Costumed actors hide inside Heaps Haunted Corn Maze, ready to scare all those who dare enter. Alternatively, the flashlight maze is completely unhaunted and challenges visitors instead with a series of dead ends, switchbacks, and branching paths that they must navigate armed only with a flashlight. After walking through the maze of their choice, guests can unwind during a half-hour moonlight tractor ride, staying in the mood by singing the Scooby-Doo theme song under their breath.
Family Fun Zone packs a spectrum of entertainment catering to ages 14 and under into one hub complete with roller-skating rink, laser-tag arena, and an arcade. Multicolored lights sweep over the roller rink where birthday-party guests practice figure 8s or 44s, fueled by pizza and soda. Visitors transition from gliding to ducking beneath laser rays, and watchful parents can enjoy free WiFi from the comfort of the snack bar. Guardians also dole out tokens for the arcade, where glowing machines spit out tickets to a soundtrack of buzzing TVs and family-friendly music.
Enchanted Castle coaxes thrills from the young and young at heart. As pins are knocked over throughout the mini-bowling lanes and an arcade rings with the peal of 250 games, Enchanted Castle's 60,000-square-foot space fills with scenes fit for dream-like days of timeless tomfoolery. A laser-tag arena hosts light-based combat, bumper cars clunk together around a giant track, and an indoor go-kart course lets driver reenact the time that the Indianapolis 500 was hosted inside a local gymnasium. In addition to rides and games, kids can bounce around in the Inflatable Kingdom, visit the new Softplay area, or search for treasures in the prize redemption center. Platefuls of wings, pizzas, and sandwiches dot tabletops in the dining area, where visitors can feast in front of karaoke, big-screen TVs, and an animatronics stage show featuring in-house band the Jammin Jesters.
How to Survive a Day at the Amusement Park Without Having a Meltdown
"Write your parking spot on your kid's forehead," and other (actual) amusement park tips from those with the most experience: theme park workers.
It's the pull of the plunger, the release of the ball, and the battering of the bumpers. It's the clacks of the flippers, clapping to keep that silver streak careening across the board as the scoreboard lights up like Paris at night. That's the magic of pinball, a visceral, immersive, and inherently tactile experience that all of the virtual reality in the world couldn't duplicate.
The mystical silver ball reigns supreme at Chicago Street Pinball Arcade, an electric shine to the godfather of video games. Founded by hobbyists and collectors compelled to share their joy with the public, the downtown Joliet funhouse has blossomed into a fairway for die-hard enthusiasts and first-time tilters alike. An array of machines from different eras reside within. Retro electro-mechanical games from the '60s and '70s mix with digital and solid-state machines from the early '80s, modern electronic games from the '90s, to current incarnations. A few classic video games and a foosball table also enhance the old-fashioned arcade vibe. All of the machines are lovingly maintained by the dedicated staff, who view their work as a birthright; 90% of the world's pinball machines were designed in Chicago by the wizards at companies such as Gottlieb, Stern, and Williams.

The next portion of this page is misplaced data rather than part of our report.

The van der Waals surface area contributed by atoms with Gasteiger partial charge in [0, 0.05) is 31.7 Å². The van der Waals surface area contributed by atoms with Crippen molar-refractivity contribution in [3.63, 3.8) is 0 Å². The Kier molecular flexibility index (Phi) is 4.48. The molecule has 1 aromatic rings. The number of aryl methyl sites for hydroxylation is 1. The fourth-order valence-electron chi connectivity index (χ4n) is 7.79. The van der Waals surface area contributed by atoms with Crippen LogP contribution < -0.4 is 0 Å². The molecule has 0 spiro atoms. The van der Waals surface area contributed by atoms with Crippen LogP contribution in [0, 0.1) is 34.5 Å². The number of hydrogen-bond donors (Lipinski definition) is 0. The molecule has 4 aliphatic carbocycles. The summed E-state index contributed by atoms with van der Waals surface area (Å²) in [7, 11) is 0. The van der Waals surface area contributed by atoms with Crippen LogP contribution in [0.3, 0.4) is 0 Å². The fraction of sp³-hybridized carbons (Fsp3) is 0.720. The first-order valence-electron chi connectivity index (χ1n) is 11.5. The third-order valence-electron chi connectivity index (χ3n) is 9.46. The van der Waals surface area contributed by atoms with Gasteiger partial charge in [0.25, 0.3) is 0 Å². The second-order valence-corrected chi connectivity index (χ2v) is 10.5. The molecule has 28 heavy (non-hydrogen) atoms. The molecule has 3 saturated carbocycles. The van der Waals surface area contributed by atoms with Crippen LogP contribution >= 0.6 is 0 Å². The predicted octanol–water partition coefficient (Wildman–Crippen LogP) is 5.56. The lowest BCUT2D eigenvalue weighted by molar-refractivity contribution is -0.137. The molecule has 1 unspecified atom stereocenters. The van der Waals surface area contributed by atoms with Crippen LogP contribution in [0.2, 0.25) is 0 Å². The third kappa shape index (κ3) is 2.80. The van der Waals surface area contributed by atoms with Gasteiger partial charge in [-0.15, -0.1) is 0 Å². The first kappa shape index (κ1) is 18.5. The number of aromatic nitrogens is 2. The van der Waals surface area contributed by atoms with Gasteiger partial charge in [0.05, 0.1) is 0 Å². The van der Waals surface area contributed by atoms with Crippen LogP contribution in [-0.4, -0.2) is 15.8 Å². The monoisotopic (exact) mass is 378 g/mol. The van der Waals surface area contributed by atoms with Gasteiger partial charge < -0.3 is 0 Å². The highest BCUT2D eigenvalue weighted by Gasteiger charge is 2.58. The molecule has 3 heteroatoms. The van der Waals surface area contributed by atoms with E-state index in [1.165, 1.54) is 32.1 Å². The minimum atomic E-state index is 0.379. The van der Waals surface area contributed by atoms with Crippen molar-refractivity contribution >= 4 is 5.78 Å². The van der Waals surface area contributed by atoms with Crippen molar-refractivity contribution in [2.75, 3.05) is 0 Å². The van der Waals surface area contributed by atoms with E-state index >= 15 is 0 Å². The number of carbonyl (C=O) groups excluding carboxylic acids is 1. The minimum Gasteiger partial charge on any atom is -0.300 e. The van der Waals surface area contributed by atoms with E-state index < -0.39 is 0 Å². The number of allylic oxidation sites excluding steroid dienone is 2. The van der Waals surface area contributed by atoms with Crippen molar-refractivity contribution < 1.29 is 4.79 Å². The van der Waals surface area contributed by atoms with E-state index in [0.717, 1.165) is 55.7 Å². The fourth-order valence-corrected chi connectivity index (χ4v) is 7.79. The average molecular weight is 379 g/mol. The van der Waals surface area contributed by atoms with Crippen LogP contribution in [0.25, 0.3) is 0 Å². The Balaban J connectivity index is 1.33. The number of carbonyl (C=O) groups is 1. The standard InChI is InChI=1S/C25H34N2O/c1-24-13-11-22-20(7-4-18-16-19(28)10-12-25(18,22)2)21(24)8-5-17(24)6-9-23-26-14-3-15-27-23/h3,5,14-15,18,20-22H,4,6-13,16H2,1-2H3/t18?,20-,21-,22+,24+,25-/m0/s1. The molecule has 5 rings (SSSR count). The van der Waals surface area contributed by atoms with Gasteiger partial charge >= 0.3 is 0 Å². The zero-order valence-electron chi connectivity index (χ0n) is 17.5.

A hailstorm of paint projectiles rains down upon CPX Sports' more than one dozen fields, each of which poses different challenges and requires specialized tactics. The crown jewel of the park is the Town of Bedlam, a massive maze of small-town 1950s buildings that jut out between streets dotted by paint-splattered cars and streetlights. There, snipers poke their heads out of the central city hall's tower as the opposing team hides out or checks for abandoned shampoo samples inside the post office. The Jungle of Doom drops teams into a heavily wooded field to vie for control of a central temple, and chromatic combatants weave between desiccated cars in the Wastelands, attempting to collect the most gas cans. A full pro shop outfits players with markers, protective gear, and Sesame Street coloring books for target practice.
In the newly-built indoor paintball facility, meanwhile, combatants can compete on an over 35,000 square-foot field no matter how bad the weather outside is. The location also features private rooms for birthday parties, or corporate outings for effective team-building exercises that don’t involve gluing the marketing staff to people in sales.
By highlighting the goings-on in the community of Joliet, The Joliet Area Historical Museum scans the entirety of American history from the perspective of the town's inhabitants. Housed inside the former Ottawa Street Methodist Church, multimedia exhibits artfully assembled from audio-visual displays, touch screens, and life-size models illustrate the stories plucked from the eventful timelines of the town and its people.
Occupying two full stories, permanent exhibit The Soaring Achievements of John C. Houbolt honors the life and work of former resident Dr. Houbolt, who had a primary role in NASA's race to the moon. The exhibit's life-size Lunar Lander even allows guests to step inside and glimpse the accommodations and controls, revealing a control panel more complicated than a single button labeled "Go to Moon." In addition to its permanent collection, the museum also keeps an active calendar full of special events.